- Virginia Brown
Do Not Greet Some People
In last week’s sermon (10/25), I reasoned, based upon Phil 4:21, that we should be kind in our speech and body language towards our fellow Christians. In a sermon, though, sometimes the preacher cannot say everything that is relevant to the topic. Sometimes he must cut out relevant material. This was the case last week. There is a nuance to Phil 4:21 that I did not mention. The nuance is this: sometimes we shouldn’t greet others. Let me explain.
Paul writes this in Rom 16:16, “Greet one another with a holy kiss.” (Verse 16 is not a verse you should apply during this pandemic!) The point of v. 16 is the same point of Phil 4:21—greet other Christians. Notice, though, what Paul says in the very next verse, Rom 16:17: “I appeal to you, brothers, to watch out for those who cause divisions and create obstacles contrary to the doctrine that you have been taught; avoid them.” Paul calls us to “avoid” those who sow division and who teach false doctrine. What does that mean? It means that, after sober and careful consideration, sometimes you should give those who sow division and teach false doctrine a cold shoulder. Your posture should be to warn them, not to encourage or embrace their behavior. When necessary, we make it clear—through speech and body language—that divisiveness and false teaching is not tolerated in the church.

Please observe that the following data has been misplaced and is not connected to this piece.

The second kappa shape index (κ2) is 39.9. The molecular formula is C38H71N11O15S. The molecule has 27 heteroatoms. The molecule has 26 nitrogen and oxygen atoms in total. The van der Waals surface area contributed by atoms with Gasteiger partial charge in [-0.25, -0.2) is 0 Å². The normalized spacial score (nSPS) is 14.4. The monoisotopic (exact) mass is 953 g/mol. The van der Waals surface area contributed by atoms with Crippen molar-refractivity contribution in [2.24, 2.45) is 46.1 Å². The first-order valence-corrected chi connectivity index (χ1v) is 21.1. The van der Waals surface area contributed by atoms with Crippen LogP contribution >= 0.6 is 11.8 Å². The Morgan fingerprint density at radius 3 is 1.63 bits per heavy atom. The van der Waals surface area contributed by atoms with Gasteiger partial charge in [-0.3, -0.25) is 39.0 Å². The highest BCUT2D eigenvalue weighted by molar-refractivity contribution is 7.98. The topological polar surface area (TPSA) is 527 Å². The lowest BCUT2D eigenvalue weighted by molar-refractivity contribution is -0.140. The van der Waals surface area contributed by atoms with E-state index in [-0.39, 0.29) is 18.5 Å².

“There is a time for everything,” Ecclesiastes 3:1 reads. Most of the time, Christians express their love by “greeting one another.” Other times, according to Rom 16:17, Christians express their love by giving some people a cold shoulder. The hope is that, by means of their cold speech and body language, Christians will turn those who have strayed from Christ back to Him (1 Cor 5:5; 1 Tim 1:20).